Movie Review by L.L. Soares
Most people who read Cinema Knife Fight regularly will recognize the name Chan-wook Park. He is the Korean director of such highly regarded films as J.S.A.: JOINT SECURITY AREA (2000), the vampire movie THIRST (2009) and his renowned “Vengeance Trilogy”: SYMPATHY FOR MR. VENGEANCE (2002), OLDBOY (2003), and LADY VENGEANCE (2005). His new movie, STOKER, is something of a milestone, since it’s his first movie made in English. For someone known for his violent, uncompromising brand of cinema, the question that immediately springs to mind is, how much did he have to tone things down to work in America (and within the MPA’s rating system)? The answer is, not too much.
STOKER is kind of a riff on Alfred Hitchcock’s SHADOW OF A DOUBT (1943), with its story of a young girl and a visiting Uncle Charlie. Here, the girl’s name is India Stoker (Mia Wasikowska), and her father has just died in a car accident. She has a strained relationship with her mother, Evelyn (Nicole Kidman). And, just as they’re burying India’s father, dad’s brother Charlie (Matthew Goode) makes a surprise appearance and announces he is going to stay with the two women for a little visit. The thing is, Uncle Charlie is a dangerous man.
He’s also a man of mystery. He has traveled around the world and is eager to meet his niece, even though she had no clue he even existed. For some reason, India’s parents never told her about her uncle, and she finds this kind of odd, especially since Uncle Charlie is such a larger-than-life character. With his sunglasses, cool demeanor, and charismatic charm, Charlie is a breath of fresh air in India’s life, which has been reduced to just of her and her mother, who seems a bit “unbalanced.” Mom sleeps most of the day, drinks to excess and has mood swings. Charlie, in contrast, always seems completely in control and gives India all the attention she could want.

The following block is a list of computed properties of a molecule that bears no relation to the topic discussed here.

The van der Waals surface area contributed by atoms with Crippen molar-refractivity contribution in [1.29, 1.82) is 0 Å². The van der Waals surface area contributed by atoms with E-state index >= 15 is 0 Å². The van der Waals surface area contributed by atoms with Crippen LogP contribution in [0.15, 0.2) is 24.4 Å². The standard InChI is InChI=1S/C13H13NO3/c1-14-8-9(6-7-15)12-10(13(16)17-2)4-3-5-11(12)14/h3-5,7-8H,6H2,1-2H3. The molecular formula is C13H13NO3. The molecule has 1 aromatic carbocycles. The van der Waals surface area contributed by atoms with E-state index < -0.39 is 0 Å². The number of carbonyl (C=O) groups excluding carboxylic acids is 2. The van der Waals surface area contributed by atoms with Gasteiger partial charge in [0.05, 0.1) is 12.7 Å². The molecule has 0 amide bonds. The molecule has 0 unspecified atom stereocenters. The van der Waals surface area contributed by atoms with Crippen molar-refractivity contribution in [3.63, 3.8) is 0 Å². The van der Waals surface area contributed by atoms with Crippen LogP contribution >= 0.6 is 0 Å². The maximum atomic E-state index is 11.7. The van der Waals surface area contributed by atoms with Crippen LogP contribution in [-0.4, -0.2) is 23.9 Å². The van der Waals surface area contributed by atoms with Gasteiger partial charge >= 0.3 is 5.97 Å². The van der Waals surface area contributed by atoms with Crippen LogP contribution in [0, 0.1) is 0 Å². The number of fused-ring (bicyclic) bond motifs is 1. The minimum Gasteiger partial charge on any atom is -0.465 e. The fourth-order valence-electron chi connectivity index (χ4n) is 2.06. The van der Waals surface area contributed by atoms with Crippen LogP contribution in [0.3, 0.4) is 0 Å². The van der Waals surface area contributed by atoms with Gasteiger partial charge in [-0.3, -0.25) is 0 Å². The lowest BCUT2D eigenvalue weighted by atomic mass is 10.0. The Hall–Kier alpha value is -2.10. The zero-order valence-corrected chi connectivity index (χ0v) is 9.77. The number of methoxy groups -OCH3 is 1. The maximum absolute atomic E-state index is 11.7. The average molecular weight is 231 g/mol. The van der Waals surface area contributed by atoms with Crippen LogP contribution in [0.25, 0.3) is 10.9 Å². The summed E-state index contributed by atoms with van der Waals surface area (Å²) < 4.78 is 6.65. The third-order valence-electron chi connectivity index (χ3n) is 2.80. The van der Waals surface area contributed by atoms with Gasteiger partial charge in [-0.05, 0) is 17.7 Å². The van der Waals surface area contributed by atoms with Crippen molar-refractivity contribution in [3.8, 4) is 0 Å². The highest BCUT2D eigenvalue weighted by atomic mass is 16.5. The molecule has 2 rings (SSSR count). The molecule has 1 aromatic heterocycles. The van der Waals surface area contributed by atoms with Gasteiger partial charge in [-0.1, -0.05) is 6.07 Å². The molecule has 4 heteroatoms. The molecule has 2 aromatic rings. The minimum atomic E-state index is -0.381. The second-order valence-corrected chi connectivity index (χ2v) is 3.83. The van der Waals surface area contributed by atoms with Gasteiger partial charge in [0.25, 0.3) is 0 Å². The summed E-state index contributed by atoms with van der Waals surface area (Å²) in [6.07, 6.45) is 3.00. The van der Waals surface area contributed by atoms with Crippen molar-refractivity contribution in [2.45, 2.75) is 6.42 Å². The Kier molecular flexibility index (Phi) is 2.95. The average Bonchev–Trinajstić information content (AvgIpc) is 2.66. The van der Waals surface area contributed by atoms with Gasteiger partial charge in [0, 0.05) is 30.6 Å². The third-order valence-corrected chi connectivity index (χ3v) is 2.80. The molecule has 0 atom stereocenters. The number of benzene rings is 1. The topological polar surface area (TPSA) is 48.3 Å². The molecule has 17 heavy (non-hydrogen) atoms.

At first, things are strained between India and her uncle. She refuses to speak to him, gets angry when he shows up at school to give her rides home (she avoids him and takes the bus instead) and seems to regard him as an intruder. But over time, India warms to him. A very sexually charged duet on piano – a very intense scene – clinches the fact that they are destined to be co-conspirators of one kind or another. Although it’s not clear at first if he’s more interested in her mother or her.
By the time the bodies start piling up, we know Charlie for what he is, and slowly uncover his past and where he really was when he was supposedly traveling around the world. But the big question is, what is India? Is she a soul mate to Charlie, like the older man surely wants, or is she a strong-willed individual who will make the ultimate moral decisions on her own?
It doesn’t help that she feels completely isolated as the movie begins. It seems that her father, who she went on regular hunting trips with (there are taxidermied animals around the house—mostly birds that India killed), was her only friend and confidante. Her relationship with her mother is terrible. At school, she’s the “weird girl” who does well in academics, but is a complete outcast among the other kids. A group of boys who have targeted her are especially cruel. Constantly insulting her, making innuendos and basically harassing her, these boys seem more like predators than schoolmates. In one jolting scene, a school bully actually tries to punch her when she refuses to be cowed and insults him back, but his fist meets the sharp end of a pencil instead of his intended target. It seems as if India isn’t safe at school, and yet, she knows how to keep enemies at bay and survive.
When she meets a boy who defended her at school in a parking lot (an action that is in direct reaction to seeing her mother and Charlie sharing an intimate moment), even this degenerates.
So India is more than ready for someone like Charlie to step into her life and offer a way out. A different way. And while it seems enticing at first, she is bound to have reservations when she has to make real life and death decisions.